Over the two years prior to last week, the DJIA returned about 44%.  While this seems like a high rate of return, most of the weeks with high Macro MRIs experienced much higher returns over the prior two years (104 weeks). 

The chart below shows the 147 weeks out of the 5000+ for the DJIA with similarly high Macro MRI levels.  The bars represent the returns over the 13 weeks following the high Macro MRI reading. 

These columns are sorted (lowest to highest) by the return over the 104 weeks prior to the week in question. The leftmost week (9/12/1986) had a return of 42% over the prior 104 weeks.  Over the following 13 weeks, the DJIA experienced an 8.7% return.  Last week, which capped a 104 week return of 44%, would have placed second from the left. 

To the right are the weeks with progressively higher 104-week prior returns.  The rightmost bar has a prior 104-week return of 93% (9/6/1929).  This week was followed by a return (loss) of -31%.      

One can see that the weeks on the left – with relatively low prior 104-week returns – were followed by positive returns.  Last week would be in this area of the chart. 

Approaching the midpoint of the chart, we begin to see the weeks followed by losses. 

The story behind this is that over the last 100 years, the DJIA has appreciated more by this stage in a Macro cycle.  Periods that had the highest increases over the prior two years had the biggest decreases over the subsequent 13 weeks.  Periods with moderate increases had few decreases over the subsequent period.  

These analyses support that idea that, while the Macro MRI is influential and at a high level, a high level can be consistent with positive returns over the following weeks.  This is what the algorithms have concluded as well.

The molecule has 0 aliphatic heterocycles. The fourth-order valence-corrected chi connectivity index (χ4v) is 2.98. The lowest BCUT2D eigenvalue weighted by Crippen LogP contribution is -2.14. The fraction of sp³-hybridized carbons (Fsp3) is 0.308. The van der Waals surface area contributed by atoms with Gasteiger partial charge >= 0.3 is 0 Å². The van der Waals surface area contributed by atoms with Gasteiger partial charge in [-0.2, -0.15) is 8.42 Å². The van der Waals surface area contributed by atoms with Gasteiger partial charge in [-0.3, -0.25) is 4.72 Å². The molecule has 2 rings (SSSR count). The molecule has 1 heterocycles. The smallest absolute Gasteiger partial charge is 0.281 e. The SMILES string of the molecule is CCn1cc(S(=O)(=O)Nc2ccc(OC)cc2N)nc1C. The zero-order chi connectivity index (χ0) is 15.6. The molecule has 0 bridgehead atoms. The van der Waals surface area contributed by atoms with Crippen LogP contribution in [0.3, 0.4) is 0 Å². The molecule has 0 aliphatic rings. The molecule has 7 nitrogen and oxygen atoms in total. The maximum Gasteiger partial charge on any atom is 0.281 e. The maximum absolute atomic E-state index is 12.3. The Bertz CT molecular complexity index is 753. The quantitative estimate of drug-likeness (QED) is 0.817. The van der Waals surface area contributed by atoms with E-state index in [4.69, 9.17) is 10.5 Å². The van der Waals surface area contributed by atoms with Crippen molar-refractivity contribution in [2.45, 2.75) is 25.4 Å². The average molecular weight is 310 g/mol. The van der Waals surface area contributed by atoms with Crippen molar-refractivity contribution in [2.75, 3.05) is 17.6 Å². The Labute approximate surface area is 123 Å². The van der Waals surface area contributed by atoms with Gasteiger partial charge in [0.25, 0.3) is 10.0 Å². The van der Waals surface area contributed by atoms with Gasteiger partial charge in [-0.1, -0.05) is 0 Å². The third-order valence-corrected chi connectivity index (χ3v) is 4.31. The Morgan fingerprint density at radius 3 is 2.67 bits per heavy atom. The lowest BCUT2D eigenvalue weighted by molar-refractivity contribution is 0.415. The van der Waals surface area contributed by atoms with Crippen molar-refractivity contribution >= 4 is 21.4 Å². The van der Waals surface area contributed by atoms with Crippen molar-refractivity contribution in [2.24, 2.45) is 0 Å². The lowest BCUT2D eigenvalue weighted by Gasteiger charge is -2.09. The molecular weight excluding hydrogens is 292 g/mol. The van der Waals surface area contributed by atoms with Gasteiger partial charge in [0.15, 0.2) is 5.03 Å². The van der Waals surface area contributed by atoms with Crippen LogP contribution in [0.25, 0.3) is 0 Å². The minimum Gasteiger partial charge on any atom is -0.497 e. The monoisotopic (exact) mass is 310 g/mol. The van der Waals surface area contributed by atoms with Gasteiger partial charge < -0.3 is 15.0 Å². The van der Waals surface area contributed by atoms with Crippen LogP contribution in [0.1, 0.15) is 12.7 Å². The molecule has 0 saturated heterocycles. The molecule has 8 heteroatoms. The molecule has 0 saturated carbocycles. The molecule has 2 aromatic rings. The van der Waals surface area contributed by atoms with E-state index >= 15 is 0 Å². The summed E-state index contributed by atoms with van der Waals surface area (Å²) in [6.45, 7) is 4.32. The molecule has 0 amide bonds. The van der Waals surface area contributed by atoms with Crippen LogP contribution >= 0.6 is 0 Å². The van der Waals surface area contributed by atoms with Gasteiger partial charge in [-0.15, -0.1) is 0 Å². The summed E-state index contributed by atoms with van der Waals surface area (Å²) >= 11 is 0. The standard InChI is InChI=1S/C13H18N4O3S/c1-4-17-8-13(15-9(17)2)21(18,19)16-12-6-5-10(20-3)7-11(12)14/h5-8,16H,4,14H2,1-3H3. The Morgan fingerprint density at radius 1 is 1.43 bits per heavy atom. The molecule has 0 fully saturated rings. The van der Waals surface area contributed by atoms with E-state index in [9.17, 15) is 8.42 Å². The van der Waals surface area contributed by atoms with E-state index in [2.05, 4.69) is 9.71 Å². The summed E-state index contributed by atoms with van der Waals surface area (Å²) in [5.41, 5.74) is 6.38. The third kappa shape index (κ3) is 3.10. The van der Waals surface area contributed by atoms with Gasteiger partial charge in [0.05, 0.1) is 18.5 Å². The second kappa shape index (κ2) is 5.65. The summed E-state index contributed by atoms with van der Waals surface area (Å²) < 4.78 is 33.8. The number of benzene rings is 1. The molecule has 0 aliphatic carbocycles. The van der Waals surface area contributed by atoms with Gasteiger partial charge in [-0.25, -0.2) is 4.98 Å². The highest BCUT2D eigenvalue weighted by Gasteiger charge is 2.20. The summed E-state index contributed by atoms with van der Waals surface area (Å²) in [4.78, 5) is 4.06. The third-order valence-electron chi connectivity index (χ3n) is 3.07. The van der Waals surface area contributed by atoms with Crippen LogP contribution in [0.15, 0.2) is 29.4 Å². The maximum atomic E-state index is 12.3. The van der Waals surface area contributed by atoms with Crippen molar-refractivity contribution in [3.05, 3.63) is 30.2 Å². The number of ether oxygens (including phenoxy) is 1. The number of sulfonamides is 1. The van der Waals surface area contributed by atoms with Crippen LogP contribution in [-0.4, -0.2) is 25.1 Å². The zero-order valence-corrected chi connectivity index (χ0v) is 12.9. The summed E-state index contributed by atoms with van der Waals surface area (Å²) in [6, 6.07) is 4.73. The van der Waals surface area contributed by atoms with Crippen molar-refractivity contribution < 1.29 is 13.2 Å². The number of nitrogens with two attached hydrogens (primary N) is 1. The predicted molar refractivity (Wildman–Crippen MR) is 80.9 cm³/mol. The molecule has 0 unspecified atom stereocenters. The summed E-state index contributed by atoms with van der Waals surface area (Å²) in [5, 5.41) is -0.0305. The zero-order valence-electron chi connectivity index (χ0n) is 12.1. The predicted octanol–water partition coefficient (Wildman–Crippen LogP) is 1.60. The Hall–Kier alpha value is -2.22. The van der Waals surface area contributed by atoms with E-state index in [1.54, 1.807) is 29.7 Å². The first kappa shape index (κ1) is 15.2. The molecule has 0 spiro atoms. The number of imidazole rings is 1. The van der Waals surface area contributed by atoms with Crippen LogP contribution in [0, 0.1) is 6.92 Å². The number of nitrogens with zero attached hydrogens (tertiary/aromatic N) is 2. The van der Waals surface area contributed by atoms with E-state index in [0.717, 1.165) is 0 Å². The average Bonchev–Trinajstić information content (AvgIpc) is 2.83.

Please feel free to contact me to discuss any of this and how the shift to more volatile returns may influence the model portfolio you are tracking. 


Two Outlooks for 2018

Stock market gains for 2017 were strong, and it is reasonable to wonder: Where will the market go from here? Will it continue to go higher? Will it stumble and fall in 2018?

Two well-known and respected investors have come out with very different forecasts for 2018. Jeffrey Gundlach says (link) stocks are in an accelerating phase now but will ultimately post negative returns for 2018.

The S&P 500 “may go up 15 percent in the first part of the year, but I believe, when it falls, it will wipe out the entire gain of the first part of the year with a negative sign in front of it” – Jeffrey Gundlach

Or, are we poised for a jump in stock prices as global growth accelerates, as Bill Miller suggests (link)?  

I think we could have the kind of melt-up we had in 2013, where we had the market go up 30 percent," -- Bill Miller

The tone of these statements is different, but they could both be true. The market could go up 15 to 30% in the first part of the year and then decline.

The CPM investment approach does not make or use such forecasts. Instead, we evaluate the market’s current ability to recover quickly from bad news and events. This assessment is based on our Market Resilience Indexes (MRIs) and typically remains relevant for a three-to-six week horizon.